The Fibres & Applications Committee is a platform (within the Federation) on which its members can discuss issues related to the segment of technical textiles and non-woven. The committee organises company visits and workshops/seminars that allow learning more about this relatively new and diverse segment of the textile industry. Recently, it conducted a seminar on “Cotton Fire Retardant (FR) Finishing – How to Add Value” and plans to conduct a workshop on “Composites” combined with a visit of production sites.
The International Committee on Cotton Testing Methods offers a platform for researchers at cotton research institutes, cotton instrument producers, and cotton spinning companies who share an interest in improving both cotton testing methods and instruments. The committee recognises new cotton testing instruments to encourage the development and production of ever-better testing methods.
3) Annual Conference
The ITMF Annual Conference is the highlight of the Federation’s activities over the period of a year. The members of the Federation meet for 2-3 days to discuss and network intensively. During these days, the delegates listen to a variety of experts from around the world presenting their views on topics relevant for the entire textile value-chain from fibre to retail. On the fringes of the conference, the delegates interested in the work of the committees can attend the committee meetings where they can be updated on the latest activities.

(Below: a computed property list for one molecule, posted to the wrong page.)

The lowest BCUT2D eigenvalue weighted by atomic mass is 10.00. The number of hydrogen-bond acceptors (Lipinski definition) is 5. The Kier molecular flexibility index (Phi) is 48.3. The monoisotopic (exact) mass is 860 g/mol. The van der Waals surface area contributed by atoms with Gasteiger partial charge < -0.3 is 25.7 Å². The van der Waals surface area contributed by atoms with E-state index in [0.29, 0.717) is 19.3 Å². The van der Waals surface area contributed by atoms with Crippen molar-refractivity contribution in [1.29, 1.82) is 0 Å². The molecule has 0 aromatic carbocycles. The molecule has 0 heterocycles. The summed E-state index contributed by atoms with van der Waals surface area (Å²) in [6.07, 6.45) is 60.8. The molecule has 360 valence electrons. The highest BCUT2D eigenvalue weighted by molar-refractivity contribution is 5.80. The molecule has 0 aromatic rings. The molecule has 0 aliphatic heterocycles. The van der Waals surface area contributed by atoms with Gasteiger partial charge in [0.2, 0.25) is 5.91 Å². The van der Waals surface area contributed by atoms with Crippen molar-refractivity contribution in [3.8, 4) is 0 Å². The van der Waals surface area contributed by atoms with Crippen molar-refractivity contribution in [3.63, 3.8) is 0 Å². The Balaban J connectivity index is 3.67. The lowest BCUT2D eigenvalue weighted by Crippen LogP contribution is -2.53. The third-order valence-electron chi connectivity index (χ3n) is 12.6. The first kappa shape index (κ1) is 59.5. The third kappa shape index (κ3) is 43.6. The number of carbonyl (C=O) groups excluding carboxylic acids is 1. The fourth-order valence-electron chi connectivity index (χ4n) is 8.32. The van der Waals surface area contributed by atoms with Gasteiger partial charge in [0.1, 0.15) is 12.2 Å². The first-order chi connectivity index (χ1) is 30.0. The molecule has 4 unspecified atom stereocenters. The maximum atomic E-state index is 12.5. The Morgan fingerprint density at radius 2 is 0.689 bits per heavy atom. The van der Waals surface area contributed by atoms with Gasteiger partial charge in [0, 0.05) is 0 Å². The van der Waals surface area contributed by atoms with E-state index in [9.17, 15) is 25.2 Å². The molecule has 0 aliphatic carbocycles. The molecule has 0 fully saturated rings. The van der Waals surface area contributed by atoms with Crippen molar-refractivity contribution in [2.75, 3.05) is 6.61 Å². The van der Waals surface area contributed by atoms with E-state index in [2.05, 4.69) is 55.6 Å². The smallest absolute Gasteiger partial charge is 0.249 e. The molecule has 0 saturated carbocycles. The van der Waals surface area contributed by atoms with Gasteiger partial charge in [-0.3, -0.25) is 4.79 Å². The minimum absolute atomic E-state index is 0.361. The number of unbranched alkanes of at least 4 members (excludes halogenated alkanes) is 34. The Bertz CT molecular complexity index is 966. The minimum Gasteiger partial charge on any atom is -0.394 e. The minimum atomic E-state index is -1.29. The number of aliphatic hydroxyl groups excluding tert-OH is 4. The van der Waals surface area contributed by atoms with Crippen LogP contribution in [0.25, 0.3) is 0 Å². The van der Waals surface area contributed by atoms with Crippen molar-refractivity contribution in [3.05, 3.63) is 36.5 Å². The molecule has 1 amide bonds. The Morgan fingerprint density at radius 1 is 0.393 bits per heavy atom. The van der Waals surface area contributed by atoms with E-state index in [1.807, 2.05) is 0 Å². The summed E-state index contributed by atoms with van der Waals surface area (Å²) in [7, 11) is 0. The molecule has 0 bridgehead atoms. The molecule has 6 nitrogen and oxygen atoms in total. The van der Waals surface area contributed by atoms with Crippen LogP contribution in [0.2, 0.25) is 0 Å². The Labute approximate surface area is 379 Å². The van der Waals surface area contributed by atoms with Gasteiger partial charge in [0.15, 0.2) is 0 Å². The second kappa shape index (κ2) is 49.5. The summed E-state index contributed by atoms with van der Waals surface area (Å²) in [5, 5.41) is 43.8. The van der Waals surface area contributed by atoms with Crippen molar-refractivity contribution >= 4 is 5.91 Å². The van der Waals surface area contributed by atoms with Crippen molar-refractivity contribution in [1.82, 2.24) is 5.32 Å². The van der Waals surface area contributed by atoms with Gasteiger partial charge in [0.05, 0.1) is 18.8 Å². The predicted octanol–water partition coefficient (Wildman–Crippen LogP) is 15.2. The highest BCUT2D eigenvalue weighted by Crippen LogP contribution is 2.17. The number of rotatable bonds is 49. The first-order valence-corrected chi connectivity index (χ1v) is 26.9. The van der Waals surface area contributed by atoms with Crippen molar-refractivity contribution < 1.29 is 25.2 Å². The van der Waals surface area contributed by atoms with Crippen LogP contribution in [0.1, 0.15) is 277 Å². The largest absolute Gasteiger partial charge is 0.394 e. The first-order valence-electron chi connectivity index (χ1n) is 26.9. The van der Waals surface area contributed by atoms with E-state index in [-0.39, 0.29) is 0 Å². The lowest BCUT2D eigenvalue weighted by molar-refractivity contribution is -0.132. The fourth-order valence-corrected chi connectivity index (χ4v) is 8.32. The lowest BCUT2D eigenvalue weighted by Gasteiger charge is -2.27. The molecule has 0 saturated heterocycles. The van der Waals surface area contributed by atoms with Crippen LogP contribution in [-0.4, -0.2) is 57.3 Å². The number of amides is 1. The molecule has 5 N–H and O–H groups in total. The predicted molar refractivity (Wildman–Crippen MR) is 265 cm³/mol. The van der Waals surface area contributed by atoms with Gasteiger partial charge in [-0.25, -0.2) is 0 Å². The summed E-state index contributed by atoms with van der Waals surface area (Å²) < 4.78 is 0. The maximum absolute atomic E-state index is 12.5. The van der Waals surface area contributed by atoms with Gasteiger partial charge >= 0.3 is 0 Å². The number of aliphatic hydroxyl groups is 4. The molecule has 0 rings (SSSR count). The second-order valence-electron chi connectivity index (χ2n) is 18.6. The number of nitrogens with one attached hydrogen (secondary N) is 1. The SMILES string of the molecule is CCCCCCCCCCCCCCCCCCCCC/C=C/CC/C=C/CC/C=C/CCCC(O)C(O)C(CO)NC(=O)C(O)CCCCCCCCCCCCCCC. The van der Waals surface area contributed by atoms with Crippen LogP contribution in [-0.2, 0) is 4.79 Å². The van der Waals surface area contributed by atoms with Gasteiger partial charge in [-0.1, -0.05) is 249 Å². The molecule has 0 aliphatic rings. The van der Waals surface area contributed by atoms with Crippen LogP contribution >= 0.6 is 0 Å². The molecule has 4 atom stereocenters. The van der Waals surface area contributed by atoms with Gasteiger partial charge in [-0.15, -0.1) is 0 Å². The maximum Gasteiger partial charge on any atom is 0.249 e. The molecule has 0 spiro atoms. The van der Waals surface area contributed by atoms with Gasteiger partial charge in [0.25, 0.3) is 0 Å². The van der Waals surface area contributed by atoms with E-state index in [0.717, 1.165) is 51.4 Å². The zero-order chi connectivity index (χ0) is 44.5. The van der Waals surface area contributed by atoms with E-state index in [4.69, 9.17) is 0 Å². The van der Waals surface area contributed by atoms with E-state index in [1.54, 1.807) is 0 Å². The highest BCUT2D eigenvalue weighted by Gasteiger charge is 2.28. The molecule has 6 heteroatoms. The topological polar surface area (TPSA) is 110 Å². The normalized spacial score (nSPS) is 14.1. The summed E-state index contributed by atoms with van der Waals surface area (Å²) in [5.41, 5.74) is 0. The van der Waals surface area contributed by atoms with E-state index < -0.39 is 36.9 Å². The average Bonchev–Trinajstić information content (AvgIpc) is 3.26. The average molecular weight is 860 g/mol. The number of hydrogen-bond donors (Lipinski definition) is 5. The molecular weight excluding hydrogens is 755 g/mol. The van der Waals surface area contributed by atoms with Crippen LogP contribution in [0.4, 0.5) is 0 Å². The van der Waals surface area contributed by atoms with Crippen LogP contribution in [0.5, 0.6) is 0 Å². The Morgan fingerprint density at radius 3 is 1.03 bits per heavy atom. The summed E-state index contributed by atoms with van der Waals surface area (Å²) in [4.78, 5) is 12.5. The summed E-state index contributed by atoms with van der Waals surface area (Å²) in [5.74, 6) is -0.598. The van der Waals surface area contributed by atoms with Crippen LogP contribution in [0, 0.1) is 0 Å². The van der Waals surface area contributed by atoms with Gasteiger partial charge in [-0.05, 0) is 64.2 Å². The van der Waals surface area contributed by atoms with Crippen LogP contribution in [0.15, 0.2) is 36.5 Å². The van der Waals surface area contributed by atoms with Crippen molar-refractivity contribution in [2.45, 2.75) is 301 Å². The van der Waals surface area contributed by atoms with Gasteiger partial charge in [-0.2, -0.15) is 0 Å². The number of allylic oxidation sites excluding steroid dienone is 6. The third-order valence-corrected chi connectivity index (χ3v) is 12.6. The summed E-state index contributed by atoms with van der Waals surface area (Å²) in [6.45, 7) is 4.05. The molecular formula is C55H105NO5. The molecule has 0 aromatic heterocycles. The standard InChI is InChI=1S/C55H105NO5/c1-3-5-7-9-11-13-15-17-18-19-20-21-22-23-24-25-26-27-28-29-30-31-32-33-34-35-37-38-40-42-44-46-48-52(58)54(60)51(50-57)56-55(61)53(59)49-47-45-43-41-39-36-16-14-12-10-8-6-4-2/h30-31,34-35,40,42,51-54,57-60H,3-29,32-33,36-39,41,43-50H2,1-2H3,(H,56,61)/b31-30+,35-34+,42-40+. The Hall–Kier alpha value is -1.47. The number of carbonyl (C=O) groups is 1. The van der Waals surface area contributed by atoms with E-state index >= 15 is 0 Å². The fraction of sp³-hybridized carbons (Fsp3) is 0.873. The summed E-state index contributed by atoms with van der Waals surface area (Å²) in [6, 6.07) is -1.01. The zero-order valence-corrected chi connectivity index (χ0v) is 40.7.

An important aspect of the conference is, of course, networking. People meet old and new friends and colleagues and share experiences and expertise. They exchange opinions and views in a relaxed atmosphere. One can meet a colleague from another country or region and discuss the challenges and opportunities in their respective business. He/she can also meet representatives from other industry segments, suppliers of fibres or machines, and have a good overview of the evolutions taking place in the entire textile value-chain.
In summary, the ITMF is an organisation that offers its members a variety of unique services and benefits to help them better understand the ongoing developments and changes in the global textile industry.
Dr. Christian Schindler is Director General of ITMF.